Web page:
The Lighthouse

the lighthouse

22 September 2011

More words

The book of too many words (North and South by Elizabeth Gaskell) has come to a long and winding, drawn-out end. The conclusion, while over-due and slow in arriving, was ultimately satisfactory - the lady and the gentleman declared their true affection for each other and the reader is free to imagine their unending happiness.

I compared this book rather unfavourably to the practically perfect work of Jane Austen.  Poor Mrs Gaskell, she cannot respond in her own defence but must be mute against my harsh judgement. I enjoyed the story despite the endurance factor in the reading of it, and would like to sample another of her novels.

Are you a regular patron of your library? How do you approach selecting your reading material? Do you go in with a preselected list of book you want to read, or do you troll the shelves, trusting that chance will provide intriguing material?

Chance recently led me to the books of Laurie Viera Rigler: Confessions of a Jane Austen Addict; and, The Rude Awakening of a Jane Austen Addict.  How could I resist?  Would you be able to pass them up?  In the first, a 21st century woman from LA wakes one morning in Regency England - Jane Austen's time period. The second title deals with the reverse: a Regency woman in modern Los Angeles.  LVR clearly is a Jane Austen aficiando and strikes an authentic tone - the language is nearly pitch perfect.  If the reader is able to swallow the 'how' of people exchanging places with each other 200 years apart, the stories are fun frolics that toy with Austen themes, borrow Austen dialogue, and quite overtly admit to Austen fandom.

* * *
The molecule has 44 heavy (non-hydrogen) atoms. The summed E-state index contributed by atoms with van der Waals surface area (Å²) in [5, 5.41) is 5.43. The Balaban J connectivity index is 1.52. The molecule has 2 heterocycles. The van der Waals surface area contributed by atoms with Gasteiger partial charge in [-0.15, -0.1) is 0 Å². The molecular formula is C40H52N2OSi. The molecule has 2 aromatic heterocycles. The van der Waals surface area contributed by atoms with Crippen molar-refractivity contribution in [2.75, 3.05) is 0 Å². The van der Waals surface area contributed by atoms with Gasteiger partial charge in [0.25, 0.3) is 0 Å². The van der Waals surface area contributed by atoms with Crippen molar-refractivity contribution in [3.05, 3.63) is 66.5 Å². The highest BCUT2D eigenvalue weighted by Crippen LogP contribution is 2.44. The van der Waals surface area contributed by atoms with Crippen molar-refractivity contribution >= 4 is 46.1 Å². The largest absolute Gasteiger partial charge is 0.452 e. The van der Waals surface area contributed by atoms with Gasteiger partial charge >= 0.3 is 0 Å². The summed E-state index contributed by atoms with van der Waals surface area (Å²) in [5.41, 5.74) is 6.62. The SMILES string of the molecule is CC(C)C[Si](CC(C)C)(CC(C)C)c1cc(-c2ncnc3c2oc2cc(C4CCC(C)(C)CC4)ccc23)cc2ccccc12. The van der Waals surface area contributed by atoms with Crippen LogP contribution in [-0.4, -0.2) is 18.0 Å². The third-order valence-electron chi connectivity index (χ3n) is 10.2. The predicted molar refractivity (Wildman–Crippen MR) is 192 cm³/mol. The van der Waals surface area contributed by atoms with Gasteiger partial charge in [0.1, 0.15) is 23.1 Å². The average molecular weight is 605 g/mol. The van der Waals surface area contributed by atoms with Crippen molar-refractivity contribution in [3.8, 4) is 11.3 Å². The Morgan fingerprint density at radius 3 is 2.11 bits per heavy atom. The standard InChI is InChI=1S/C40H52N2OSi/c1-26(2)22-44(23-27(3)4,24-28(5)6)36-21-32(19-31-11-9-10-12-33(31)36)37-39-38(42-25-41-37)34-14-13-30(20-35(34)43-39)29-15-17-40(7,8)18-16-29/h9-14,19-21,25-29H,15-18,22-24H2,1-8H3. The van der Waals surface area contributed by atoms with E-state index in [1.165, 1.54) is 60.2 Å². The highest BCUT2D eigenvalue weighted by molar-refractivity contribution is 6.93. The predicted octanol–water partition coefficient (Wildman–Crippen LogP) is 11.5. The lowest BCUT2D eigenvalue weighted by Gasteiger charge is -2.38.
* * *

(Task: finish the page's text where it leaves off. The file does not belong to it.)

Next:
One negative I would mention is that the author here addresses certain details that we tend to speculate about when we consider life in another time - such as hygiene.  Some things are best left to speculation. Another negative is that the two stories are nearly mirror images of each other.  Having read one, we know what to expect from the other, and there are no surprises.

If you are an admirer of Austen and have dabbled in fan-fiction, give at least one of these a go.  They're perfect for a lazy afternoon of reading with a pot of tea... and will hopefully inspire you to pull the real thing off your bookshelf.

1 comment:

  1. Hey I read that book too - Confessions of a Jane Austen Addict. I enjoyed it myself, although now I have another book to try and find (although I have a line up of books on my own shelf waiting for me...)